No escaping the physical exercise today. Bill's excuses were all used up, and without further ado, we were given bikes and told to cycle across a salt flat. Easy, I hear you say - it's flat, isn't it? Well yes it is, but cycling through a few inches of heavy sand is not my idea of a lazy morning. By the time we arrived at our destination 17km down the road, Phoebe was wondering if she would ever stand straight again. (Mind you she had been given the bike with the adjustable saddle, but with no movement in the handlebars, so she was at a very odd angle. Bill and I looked upon it as character building, and children are very flexible aren't they?).
Anyway, it was all worth it. Laguna Cejar - a deep blue salt lake in the middle of the salt flats, fed by underground tunnels running down from the Andes. Clear COLD water, full of krill. Salt crystals for a beach - incredible. All the other visitors were in their North face best (It is Winter here), but the Aldridges were determined to swim in this beautiful place. It has to be admitted that Bill got in first, and managed to float (more salt than the Dead Sea), but I did launch myself finally, and stayed in for at least 2 s. It was the coldest water I have EVER experienced, and I was momentarily unable to speak which has given Bill some hope for the future. Having witnessed this tomfoolery, Phoebe sensibly tested the water to knee level and agreed that it was jolly chile (in joke).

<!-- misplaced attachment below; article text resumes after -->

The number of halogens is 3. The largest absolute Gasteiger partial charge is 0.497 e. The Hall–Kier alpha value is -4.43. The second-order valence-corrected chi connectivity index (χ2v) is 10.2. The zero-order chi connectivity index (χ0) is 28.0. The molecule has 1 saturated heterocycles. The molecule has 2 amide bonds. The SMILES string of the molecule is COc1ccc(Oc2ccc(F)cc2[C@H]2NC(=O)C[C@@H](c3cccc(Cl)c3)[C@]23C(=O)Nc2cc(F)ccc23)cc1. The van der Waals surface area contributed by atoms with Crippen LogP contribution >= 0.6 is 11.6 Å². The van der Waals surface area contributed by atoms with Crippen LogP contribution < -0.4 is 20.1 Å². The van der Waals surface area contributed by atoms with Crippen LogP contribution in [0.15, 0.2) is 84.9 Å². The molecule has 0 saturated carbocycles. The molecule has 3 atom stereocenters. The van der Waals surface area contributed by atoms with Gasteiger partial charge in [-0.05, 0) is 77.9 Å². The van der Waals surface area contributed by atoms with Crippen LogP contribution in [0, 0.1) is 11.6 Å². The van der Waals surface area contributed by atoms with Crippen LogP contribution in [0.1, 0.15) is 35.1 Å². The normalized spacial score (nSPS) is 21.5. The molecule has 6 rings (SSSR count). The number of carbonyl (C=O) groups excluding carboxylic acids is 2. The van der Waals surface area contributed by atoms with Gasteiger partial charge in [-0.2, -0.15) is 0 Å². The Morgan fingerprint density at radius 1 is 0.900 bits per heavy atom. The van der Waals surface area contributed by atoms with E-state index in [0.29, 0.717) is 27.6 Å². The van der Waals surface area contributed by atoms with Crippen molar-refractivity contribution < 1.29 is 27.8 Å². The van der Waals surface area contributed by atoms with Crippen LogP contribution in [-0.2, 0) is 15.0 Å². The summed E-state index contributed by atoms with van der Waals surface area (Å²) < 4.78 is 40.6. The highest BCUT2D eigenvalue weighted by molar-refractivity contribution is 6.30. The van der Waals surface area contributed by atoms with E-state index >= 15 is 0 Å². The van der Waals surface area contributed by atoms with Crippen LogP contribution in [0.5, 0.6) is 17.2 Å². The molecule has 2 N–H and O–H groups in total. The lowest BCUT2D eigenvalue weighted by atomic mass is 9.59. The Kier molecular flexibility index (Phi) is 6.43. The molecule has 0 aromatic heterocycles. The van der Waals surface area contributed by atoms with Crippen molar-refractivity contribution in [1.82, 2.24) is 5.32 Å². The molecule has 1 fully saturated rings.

Back to the ranch for lunch, and then a short dip in the hot tub (we like to look after ourselves a little), but no dozing under the cactus for us. We headed off to the Kari Gorge to walk through the most impressive salt formations. Tunnels, arches, caves, and simply massive and weird crystal conglomerations (have just put this in to make Phoebe laugh - she is merciless at my attempts to describe the stuff we have seen).Salt crystals growing in lines, bulbs, sheets - formations akin to the Giants Causeway, cathedral - like pillars - just fascinating. The crystal walls crack and groan like heating pipes, expanding and contracting as you walk through the gorge, and the rock sounds weirdly hollow. I am sure that GB health and safety would have a field day here. It would all be behind a big yellow fence before you could say chilean volcano..but we were OK-we dodged most of the sharp bits, and ducked when the bigger bits fell off unexpectedly; the problem with lack of water (and then unexpected rainfall), and constant freezing and thawing is rather an unstable environment. The best thing of all is that we do not seem to meet anyone esle on most of our hikes - we have much of this amazing place to ourselves..